THE MARKETING-ENTREPRENEURSHIP PARADOX: A FREQUENCY-DOMAIN ANALYSIS
The notion of entrepreneurship is not new, but entrepreneurship is continuously searching for new ideas while increasing their applications (Morris & Trotter, 1990; Morris, Lewis, & Sexton, 1994). Marketing and entrepreneurship are broadening their ﬁeld of synergic activity, but some gaps in this interaction still remain (Bhuian, Menguc, & Bell, 2005). Numerous studies have indicated the link between marketing and entrepreneurship (Murray, 1981; Morris & Paul, 1987; Herron, Sapienza, & Smith-Cook, 1992; Hills & LaForge, 1992; Becherer & Maurer, 1998; Morris, Schindehutte & LaForge, 2002; Kraus, Harms, & Fink, 2010; Gilmore, 2011, Hills & Hultman, 2011; Hultman & Hills 2011; Kurgun, Bagiran, Ozeren, & Maral, 2011; Morrish, 2011; Busenitz, Plummer, Klotz, Shahzad, & Rhoads, 2014), but a number of research question have remained underexplored.
Jméno a příjmení autora:
Slavka T. Nikolić, Nikola Gradojević, Vladimir Đaković, Valentina Mladenović, Jelena Stanković
Marketing, entrepreneurship, causality, frequency-domain, innovation
DOI (& full text):
The areas of overlap between the disciplines of marketing and entrepreneurship are substantial and they provide a wide variety of opportunities for multidisciplinary research. This paper lays out…více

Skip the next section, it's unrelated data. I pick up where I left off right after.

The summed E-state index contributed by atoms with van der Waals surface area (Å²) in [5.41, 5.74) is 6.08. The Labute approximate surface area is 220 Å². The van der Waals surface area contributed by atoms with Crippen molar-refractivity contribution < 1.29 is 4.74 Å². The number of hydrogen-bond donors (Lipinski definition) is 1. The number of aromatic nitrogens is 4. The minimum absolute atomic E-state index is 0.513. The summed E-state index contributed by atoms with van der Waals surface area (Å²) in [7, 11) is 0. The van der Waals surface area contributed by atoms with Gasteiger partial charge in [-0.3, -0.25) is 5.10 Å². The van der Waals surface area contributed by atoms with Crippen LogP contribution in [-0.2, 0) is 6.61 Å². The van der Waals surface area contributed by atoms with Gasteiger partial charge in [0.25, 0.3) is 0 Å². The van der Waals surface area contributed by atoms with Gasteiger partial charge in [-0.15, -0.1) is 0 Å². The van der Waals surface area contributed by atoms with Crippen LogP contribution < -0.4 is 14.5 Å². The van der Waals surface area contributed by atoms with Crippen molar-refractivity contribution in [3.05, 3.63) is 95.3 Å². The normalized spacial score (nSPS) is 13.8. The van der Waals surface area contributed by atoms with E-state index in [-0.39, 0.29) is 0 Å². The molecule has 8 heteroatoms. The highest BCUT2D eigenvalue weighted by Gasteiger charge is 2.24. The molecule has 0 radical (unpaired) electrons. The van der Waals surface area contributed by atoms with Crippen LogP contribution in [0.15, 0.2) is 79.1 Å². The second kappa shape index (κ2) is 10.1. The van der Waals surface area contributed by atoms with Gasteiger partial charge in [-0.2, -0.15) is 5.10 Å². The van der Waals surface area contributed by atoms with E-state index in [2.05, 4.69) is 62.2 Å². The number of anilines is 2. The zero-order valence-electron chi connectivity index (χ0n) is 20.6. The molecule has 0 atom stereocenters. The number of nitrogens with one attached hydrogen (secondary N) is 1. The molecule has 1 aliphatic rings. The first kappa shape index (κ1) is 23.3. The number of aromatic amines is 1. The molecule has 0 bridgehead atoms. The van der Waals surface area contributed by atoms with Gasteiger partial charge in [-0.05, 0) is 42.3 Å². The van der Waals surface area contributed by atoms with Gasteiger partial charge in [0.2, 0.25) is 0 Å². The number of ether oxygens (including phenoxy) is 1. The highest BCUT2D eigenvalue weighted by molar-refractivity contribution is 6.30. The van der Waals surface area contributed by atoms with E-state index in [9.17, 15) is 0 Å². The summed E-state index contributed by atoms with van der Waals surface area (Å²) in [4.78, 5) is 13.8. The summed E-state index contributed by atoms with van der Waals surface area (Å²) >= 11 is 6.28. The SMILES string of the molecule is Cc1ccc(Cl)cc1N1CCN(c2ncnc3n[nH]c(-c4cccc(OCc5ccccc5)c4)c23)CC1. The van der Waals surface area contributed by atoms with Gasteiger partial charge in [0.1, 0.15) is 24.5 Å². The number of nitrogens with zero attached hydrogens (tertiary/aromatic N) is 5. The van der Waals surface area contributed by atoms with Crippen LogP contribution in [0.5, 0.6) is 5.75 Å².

The areas of overlap between the disciplines of marketing and entrepreneurship are substantial and they provide a wide variety of opportunities for multidisciplinary research. This paper lays out multidisciplinary foundations for the formal theoretical and practical treatment of the interaction between marketing, entrepreneurship and proﬁ tability in an organization. The focus of this research is on a company’s success as a function of organizational changes and the level of acceptable risk, measured by its proﬁ tability. The contribution to the literature on the relationship between entrepreneurship and marketing is reﬂected in a new approach that relies on the multi-scale (i.e., frequency-dependent) approach or the so-called “spiral of success”. In addition, this paper highlights the necessity for dynamic abilities and innovative character in an organization. More broadly, it explains an important theoretical paradox that organizations always face high risk, but, in order to survive in business, they need to enter new cycles of entrepreneurial activities (innovation and diversiﬁcation) that involve even more risk. The novelty of this study lies in its application of the causality tests in the frequency domain for the bivariate system in order to demonstrate the marketing-entrepreneurship paradox. This is, to the authors’ best knowledge, the ﬁrst paper that uses such a methodology in marketing and entrepreneurship. The paper’s principal hypothesis is tested on a well-diversiﬁed company (Amazon.com) where it is shown that marketing drives changes in net income at both medium and long horizons, but not vice-versa. The ﬁndings and related discussions can be useful to academics and practitioners, as well as to public policy-makers.